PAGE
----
Make this my default model for new projects By default when you created a project it will be added under this new model

image

Figure: Create Model, Summary tab

Click Finish button

If you have checked off Create new project option, then you will be presented with New Project screen:

For the sake of this exercise we will select Dynamics AX7 project.

image

Figure: New Project

Congratulations you have created your first AX package, model and project in just few clicks!

Modifying Models

From Visual Studio Go to Dynamics AX (menu) > Model Management > Update model parameters (wizard)

Under Update model parameters tab select the following options:

Model name Select the model name you wish to modify
Model publisher Enter the name of the organization
Layer Disabled option
Version The model version
Model description Some useful information about the new model
Model display name Update model display name

image

Figure: Update model parameters

Click Next button

Under Select referenced models select/deselect models

image

Figure: Update model parameters, Select referenced models

Click Next button

Under Summary tab, Click Finish button

image

Figure: Update model parameters, Summary tab

Click Finish button

View Package Dependencies

From the Dynamics AX menu under Model Management find View Package Dependencies option. This is going to open up a DGML file which is a graphical file that shows all the dependencies of the different models in the system.

image

Figure: View Package Dependencies

Building Models

From Visual Studio Go to Dynamics AX (menu) > Build models

Under Models tab, select the model(s) to be built

If you check off Build referenced models option, then assemblies/models that the selected models reference on are also built.

image

Figure: Build Models, Models tab

Under Options tab, the following options are available:

Build Pre-compiled Form Build pre-compiled forms for all selected models
 Build Reports Build reports for all selected models
Build Aggregate Measurements Build aggregate measurements for all selected models
Build Best Practice Checks Build best practice checks for all selected models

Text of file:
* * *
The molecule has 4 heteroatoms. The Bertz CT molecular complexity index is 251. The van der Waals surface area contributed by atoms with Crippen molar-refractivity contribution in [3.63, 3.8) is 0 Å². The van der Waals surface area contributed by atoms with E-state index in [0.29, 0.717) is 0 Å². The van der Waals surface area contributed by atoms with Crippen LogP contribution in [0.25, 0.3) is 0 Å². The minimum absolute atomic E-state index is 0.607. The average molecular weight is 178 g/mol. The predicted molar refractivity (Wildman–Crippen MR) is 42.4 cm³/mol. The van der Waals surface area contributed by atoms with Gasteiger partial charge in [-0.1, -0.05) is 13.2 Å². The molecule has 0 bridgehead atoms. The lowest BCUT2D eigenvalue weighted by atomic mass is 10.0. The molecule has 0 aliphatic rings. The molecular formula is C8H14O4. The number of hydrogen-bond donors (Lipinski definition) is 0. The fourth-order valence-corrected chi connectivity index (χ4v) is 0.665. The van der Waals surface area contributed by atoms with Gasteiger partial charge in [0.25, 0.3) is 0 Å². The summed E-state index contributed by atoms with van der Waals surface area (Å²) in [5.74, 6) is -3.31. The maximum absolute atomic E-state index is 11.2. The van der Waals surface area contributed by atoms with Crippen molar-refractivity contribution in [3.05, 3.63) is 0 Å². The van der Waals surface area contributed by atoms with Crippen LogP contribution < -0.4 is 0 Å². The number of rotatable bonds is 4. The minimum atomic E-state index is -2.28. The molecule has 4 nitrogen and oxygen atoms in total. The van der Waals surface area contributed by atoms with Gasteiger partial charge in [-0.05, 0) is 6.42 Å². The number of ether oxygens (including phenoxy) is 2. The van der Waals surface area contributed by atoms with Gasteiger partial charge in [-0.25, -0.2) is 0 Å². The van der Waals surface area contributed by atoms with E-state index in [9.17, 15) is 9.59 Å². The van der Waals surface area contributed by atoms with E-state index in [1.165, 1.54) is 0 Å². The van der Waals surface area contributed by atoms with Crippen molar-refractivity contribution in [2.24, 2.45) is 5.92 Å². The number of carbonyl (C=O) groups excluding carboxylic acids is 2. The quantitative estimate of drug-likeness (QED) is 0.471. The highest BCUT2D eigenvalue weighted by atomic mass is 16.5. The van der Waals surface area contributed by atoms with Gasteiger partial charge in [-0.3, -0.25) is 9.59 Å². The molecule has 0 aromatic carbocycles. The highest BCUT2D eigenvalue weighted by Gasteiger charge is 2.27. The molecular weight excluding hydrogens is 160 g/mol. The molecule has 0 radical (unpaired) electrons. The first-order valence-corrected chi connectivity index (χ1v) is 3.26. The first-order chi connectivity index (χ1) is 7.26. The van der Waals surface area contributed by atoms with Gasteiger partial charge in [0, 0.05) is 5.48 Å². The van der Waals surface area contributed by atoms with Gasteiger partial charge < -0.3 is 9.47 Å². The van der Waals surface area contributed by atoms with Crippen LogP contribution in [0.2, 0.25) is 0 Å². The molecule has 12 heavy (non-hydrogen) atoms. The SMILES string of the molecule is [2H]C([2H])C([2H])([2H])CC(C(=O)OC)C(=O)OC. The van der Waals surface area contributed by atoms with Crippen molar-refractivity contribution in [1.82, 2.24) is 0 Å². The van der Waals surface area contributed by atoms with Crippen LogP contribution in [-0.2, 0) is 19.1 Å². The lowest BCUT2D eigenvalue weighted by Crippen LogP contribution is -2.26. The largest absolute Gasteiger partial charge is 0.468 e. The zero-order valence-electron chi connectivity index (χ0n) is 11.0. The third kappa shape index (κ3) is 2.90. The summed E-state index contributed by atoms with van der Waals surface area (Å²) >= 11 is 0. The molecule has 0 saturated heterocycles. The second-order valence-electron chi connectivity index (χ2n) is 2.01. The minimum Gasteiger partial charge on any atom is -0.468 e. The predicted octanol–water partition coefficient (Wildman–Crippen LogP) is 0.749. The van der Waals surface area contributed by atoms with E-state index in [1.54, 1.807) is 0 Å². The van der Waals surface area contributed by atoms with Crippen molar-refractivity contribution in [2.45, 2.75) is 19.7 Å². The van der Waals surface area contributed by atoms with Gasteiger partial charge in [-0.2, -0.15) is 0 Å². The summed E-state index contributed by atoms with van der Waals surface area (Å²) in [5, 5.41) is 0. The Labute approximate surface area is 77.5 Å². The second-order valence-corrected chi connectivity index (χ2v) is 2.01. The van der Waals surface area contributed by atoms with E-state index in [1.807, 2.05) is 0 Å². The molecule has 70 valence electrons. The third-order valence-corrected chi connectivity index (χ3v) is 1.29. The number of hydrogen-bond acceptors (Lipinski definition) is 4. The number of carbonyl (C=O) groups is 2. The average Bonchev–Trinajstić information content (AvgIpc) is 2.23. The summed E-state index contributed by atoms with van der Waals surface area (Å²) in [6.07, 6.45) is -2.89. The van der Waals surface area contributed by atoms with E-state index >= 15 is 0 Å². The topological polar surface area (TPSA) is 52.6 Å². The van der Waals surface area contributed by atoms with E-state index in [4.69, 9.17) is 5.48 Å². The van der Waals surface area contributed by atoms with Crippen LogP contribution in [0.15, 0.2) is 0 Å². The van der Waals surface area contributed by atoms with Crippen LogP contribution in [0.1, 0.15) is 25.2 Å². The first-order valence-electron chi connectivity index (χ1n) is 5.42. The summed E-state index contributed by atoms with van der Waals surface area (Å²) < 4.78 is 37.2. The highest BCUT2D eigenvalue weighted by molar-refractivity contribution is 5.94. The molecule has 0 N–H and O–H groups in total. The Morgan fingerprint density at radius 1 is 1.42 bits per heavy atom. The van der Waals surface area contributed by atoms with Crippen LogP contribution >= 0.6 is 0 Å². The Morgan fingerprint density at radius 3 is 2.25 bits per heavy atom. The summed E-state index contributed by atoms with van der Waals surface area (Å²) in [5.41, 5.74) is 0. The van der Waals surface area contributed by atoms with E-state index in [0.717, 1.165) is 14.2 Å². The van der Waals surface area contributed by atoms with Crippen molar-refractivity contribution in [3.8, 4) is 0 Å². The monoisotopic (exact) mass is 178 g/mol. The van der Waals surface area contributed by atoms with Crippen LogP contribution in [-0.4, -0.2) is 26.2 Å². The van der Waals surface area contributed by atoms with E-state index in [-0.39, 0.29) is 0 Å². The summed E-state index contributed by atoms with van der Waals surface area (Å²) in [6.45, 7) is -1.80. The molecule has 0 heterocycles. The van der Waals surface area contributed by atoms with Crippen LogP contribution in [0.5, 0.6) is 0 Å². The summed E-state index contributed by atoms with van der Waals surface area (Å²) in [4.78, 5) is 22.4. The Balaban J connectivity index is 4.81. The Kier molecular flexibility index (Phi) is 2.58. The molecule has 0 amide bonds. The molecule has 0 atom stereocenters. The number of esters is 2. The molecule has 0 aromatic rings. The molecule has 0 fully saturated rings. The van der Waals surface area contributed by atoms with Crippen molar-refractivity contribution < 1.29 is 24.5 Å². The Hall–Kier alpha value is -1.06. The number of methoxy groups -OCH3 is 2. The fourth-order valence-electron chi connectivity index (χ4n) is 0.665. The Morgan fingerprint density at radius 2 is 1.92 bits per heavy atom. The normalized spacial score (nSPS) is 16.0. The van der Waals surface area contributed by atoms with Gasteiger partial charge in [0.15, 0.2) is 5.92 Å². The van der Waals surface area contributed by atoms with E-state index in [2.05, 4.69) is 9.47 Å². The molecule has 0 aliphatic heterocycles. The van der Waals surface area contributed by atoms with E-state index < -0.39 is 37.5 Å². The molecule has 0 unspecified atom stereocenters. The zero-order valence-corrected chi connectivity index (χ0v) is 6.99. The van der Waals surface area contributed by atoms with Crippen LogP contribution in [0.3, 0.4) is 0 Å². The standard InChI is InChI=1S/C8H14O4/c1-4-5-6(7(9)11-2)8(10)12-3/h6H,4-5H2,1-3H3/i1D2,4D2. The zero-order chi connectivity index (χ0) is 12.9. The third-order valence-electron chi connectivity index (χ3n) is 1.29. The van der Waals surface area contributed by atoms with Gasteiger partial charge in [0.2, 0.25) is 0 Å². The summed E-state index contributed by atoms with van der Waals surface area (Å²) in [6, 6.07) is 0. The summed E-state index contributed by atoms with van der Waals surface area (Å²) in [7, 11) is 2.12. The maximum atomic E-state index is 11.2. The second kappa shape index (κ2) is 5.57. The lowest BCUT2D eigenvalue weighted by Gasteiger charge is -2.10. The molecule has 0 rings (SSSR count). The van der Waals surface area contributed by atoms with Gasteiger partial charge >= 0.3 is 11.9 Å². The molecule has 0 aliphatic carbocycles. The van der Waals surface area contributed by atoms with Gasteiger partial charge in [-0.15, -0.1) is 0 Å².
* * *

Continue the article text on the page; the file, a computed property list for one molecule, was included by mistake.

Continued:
Synchronize Database Synchronize database for all selected models
Build cross reference data Build cross reference data for all selected models

image

Figure: Build Models, Options tab

Click Build button to start compilation and build process.

Creating Deployment Packages

After you are done with building your application code, your next step to generate a deployable package that can be uploaded to Dynamics Life Cycle Services (LCS) Asset Library to be published to a Sandbox or production environment. This can be achieved by following these simple steps:

From Visual Studio go to Dynamics AX (menu) > Deploy > Create Deployment Package

image

Figure: Create Deployment Package

From Create Deployment Package window select the package containing your models you want to deploy and folder location for the generated deployment package:

image

Figure: Create Deployment Package window

Click Create button and wait few minutes:

image

Figure: Deployable Package

Your deployment file is ready to be uploaded to LCS > Asset Library!

 

References:

· Microsoft Dynamics Technical Conference, Seattle (February 2016)

· 80730AE: Development Basics in Microsoft Dynamics AX

We had this question asked on one of the internal AX forums, and Michael Fruergaard wrote a short description of each method you can use.

Re-posting it here with some extra comments, so that new developers can read and understand, when to use what method.

There are “only” 5 ways to close a form:

  • Close - close the form. Similar to the 'X' button.
  • CloseOK – close the form, and set the OK flag – called by the Commandbutton::Ok
  • CloseCancel – close the form, and set the Cancel flag – called by the Commandbutton::Cancel
  • CloseSelectRecord – close the lookup form, and set return record
  • CloseSelect – close the lookup form, and set return value


The below methods (note their names are in past-tense) are used to determine if or how a form was closed:

  • Closed – Returns true, if the form is no longer open
  • ClosedOK – Return true, if the form was closed by the user clicking ‘OK’
  • ClosedCancel – Returns true, if the form was closed by the user clicking ‘Cancel’


Finally, CanClose() is called inside super() of any of the close methods. If CanClose() returns false, the form is not allowed to close.